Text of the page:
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Reviewed Date: June 19, 2017
Dedication of Streets That Are Essentially Private Driveways
MTAS was asked whether it would be advisable for the Town to take over the maintenance, or accept the dedication as city streets, certain private driveways.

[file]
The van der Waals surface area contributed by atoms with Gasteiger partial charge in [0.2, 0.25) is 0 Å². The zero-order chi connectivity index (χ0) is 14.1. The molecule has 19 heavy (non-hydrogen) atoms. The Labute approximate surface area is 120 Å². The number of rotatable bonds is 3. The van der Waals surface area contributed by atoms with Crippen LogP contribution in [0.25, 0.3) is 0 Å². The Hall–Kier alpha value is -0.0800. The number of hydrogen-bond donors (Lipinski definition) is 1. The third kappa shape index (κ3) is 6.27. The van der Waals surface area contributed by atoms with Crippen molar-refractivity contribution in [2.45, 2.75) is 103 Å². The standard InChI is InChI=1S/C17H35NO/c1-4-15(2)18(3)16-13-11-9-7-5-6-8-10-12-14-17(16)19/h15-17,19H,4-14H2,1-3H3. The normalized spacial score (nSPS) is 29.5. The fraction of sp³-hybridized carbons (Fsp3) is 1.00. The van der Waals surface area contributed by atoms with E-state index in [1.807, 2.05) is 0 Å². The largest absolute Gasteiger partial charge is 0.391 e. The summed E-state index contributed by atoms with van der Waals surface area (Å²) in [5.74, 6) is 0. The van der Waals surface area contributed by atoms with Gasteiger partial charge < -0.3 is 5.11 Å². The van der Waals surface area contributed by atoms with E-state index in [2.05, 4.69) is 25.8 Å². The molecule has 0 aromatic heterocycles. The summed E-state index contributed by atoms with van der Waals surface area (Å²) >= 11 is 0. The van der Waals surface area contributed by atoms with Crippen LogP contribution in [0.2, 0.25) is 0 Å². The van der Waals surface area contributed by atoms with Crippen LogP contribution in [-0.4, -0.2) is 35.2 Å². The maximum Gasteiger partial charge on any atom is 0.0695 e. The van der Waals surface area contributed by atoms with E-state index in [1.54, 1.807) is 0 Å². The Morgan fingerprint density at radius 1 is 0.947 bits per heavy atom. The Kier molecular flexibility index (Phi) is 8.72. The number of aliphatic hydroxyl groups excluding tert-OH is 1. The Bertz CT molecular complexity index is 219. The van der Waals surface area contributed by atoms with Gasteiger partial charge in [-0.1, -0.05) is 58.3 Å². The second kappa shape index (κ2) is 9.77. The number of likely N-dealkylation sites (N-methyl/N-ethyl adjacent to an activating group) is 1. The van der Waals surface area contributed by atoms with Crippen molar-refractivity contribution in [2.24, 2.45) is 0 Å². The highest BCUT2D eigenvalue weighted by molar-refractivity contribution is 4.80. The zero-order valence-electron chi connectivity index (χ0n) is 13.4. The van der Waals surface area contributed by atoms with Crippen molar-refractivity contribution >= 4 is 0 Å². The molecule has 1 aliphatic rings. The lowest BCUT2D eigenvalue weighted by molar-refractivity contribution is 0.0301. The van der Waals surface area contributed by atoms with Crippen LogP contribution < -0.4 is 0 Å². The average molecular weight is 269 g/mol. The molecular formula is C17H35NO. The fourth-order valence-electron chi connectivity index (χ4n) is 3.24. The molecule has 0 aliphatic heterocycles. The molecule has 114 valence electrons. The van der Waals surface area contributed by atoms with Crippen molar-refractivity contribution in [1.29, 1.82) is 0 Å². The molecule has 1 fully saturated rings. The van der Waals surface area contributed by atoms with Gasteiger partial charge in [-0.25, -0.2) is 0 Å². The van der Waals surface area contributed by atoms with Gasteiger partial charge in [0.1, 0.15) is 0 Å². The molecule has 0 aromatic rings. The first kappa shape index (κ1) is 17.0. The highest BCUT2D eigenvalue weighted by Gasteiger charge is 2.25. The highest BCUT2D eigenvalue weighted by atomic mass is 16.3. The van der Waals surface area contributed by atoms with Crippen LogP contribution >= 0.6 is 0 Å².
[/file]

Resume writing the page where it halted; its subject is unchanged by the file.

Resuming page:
Knowledgebase-Dedication of Streets That Are Essentially Private DrivewaysYou have inquired as to whether it would be advisable for the Town to take over the maintenance, or accept the dedication as city streets certain private driveways. The answer appears to be no, for several reasons. First, there does not seem any legal justification for denominating these drives as "public streets.” By way of background information, other than certain statutes governing street plats, Tennessee has no statute addressing dedication of streets. Therefore the common law rules govern this issue. A common-law dedication "partakes of some of the attributes of a deed (requiring intent to convey and delivery) or a contract (requiring an offer and an acceptance)." Smith v. Black, 547 S.W.2d 947 (Tenn. Ct. App. 1976); 9 Tenn. Jur. Dedication §2, p.150. Public acceptance can either be implied from the circumstances, including continuous, longstanding public use, or it may be express (adopted street plats or maps or by ordinance). McCord v. Hays, 202 Tenn. 46, 302 S.W.2d 331 (1957). If the city acts in a manner that is consistent with public use and ownership, "acceptance" of the dedication will be implied. For example, if the city has maintained the street or drivewayor has allowed the general public the use of same, or has laid sewer and water pipes under the driveway, the courts imply acceptance. City of Knoxville, v. Hunt, 299 S.W. 789, 156 Tenn.7 (Tenn. 1927). Similarly, if the municipality has included the particular street or driveway on an official street and alley maintenance map, and public utilities are given access to erect and maintain utility poles, acceptance may be implied. West Meade Homeowners Ass'n. v. WPMC, Inc., 788 S.W.2d 365 (Tenn. Ct. App. 1989). State ex rel Matthews v. Metropolitan Government of Nashville and Davidson County, 788 S.W.2d 365 (Tenn. Ct. App. 1989). However, while generally a municipality has the right to accept the dedication for the public trust, it may reject the dedication. Because of the heavy burdens that sometimes may be attached to property dedicated, a municipality is not bound to accept dedicated land. See McQuillen, Municipal Corporations, Vol.11, §33.43 . Nor does it have the duty to maintain or repair a private driveway. In Town of Tullahoma v. Gill, 1 Tenn.Cas.326, 1 Shannon 326 (Tenn. 1874) the Tennessee Supreme Court held that a municipality may not be "charged" with the duty to repair, so as to make it liable for injuries suffered, without an acceptance of the dedication express or implied. Finally, and most importantly, there can be no dedication of streets that are by their nature essentially private or not accessible to the general public. While not all of the public need enjoy the particular interest dedicated, the property must be available to be used by the general public and not just a few individuals. In Bunns v. Walkem Development Co., 53 Tenn.App. 680, 385 S.W.2d 917 (Tenn.Ct. App. 1965), the Court, quoting from 16 Am.Jur.-Dedication-§15, p.359, stated the rule as follows:"...There may be a dedication of lands for special uses, but it must be for the benefit of the public, and not for any particular part of it; and if from the nature of the user it must be confined to a few individuals, such as the use of land for piling wood, the idea of dedication is negatived....To the same effect see 26 C.J.S. Dedication §9,p.413 and 2 Thompson on Real Property, §483." While it is understandable that the two property owners on the private road in question would like the municipality to accept dedication of the street and be responsible for its maintenance, it is my opinion that the city may lack authority to do so for the reason that the general public would not be served by accepting its dedication. Of course, if the city determines that it is in its best interest to open the road up as a through-street, or if a subdivision is eventually built on some of the abutting property, my conclusion would be different. However, as it stands now, the private drives are usable by the few property owners residing there. While I can find no Tennessee case directly on point, it appears that the weight of authority leads to the conclusion that these drives may not be dedicated to the city and the city could not accept them as public streets because their use is not sufficiently public. Taking this analysis one step further, should the city decide not to accept dedication, and considering the essentially private nature of these streets, I do not believe these property owners would be able to compel the Town to accept ownership and maintenance responsibility. However, I would urge the Town to discontinue or not begin any practice of maintaining these drives by grading, paving, or removing snow without compensation from the property owners. There is at least one other reason that the town should seriously consider rejecting dedication of ownership of the private drives. Unsafe conditions located on streets, in street rights-of-way, and outside street rights-of-way but immediately adjacent to it are legitimate traffic safety concerns. In addition, from a risk management perspective, municipalities have repeatedly been held liable, or declared to be liable for, for such conditions. [3 A.L.R.2d 6; 98 A.L.R.3d 101; 45 A.L.R.3d 875; 3 A.L.R.4th 770; 60 A.L.R.4th 1249; 95 A.L.R.3d 778; 100 A.L.R.3d 510; 54 A.L.R.2d 1195; 52A.L.R.2d 689; 57 A.L.R.4th 1217; 19 A.L.R.4th 532.] . Tennessee municipalities are liable under the Tennessee Tort Liability Act for unsafe and defective streets and highways, undoubtedly including unsafe and defective shoulders and any other part of the right-of-way. Tennessee Code Annotated, §29-20-203. Also see Swafford v. City of Chattanooga, 743 S.W.2d 174 (Tenn. Ct. App. 1987); Baker v. Seal, 694 S.W.2d 948 (Tenn. Ct. App. 1984); Bryant v. Jefferson City, 701 S.W.2d 626 (Tenn. Ct. App. 1985); Fretwell v. Chaffin, 652 S.W.2d 948 (Tenn. Ct. App. 1984); Johnson v. Empe, Inc., 837 S.W.2d 62 (Tenn. Ct. App. 1992). The Tennessee Tort Liability Act does not define a “street” or “highway.” However, a “street” and a “highway” within the meaning of Tennessee Code Annotated, Title 55, Chapter 8, which contains the state law for the rules of the road, are the same: “the entire width between the boundaries lines of every way when any part thereto is open to the use of the public for purposes of vehicular travel.” [Tennessee Code Annotated, §§ 55-8-101(21) and (60). Assuming that the definition of streets and highways is the same for the purposes of the Tennessee Tort Liability Act as it is for Tennessee Code Annotated, title 55, chapter 8, these definitions appear to include the entire street right-of-way. In summary, the municipality could become liable for injuries or damages on the rights of way of these private drives - property that would normally be the sole responsibility of the homeowner. Finally, if the driveways are typical of many, they may be relatively narrow and hazardous. The prospect that the city will end up spending considerable money to improve/maintain the street is high. In my view such lanes should generally remain private drives.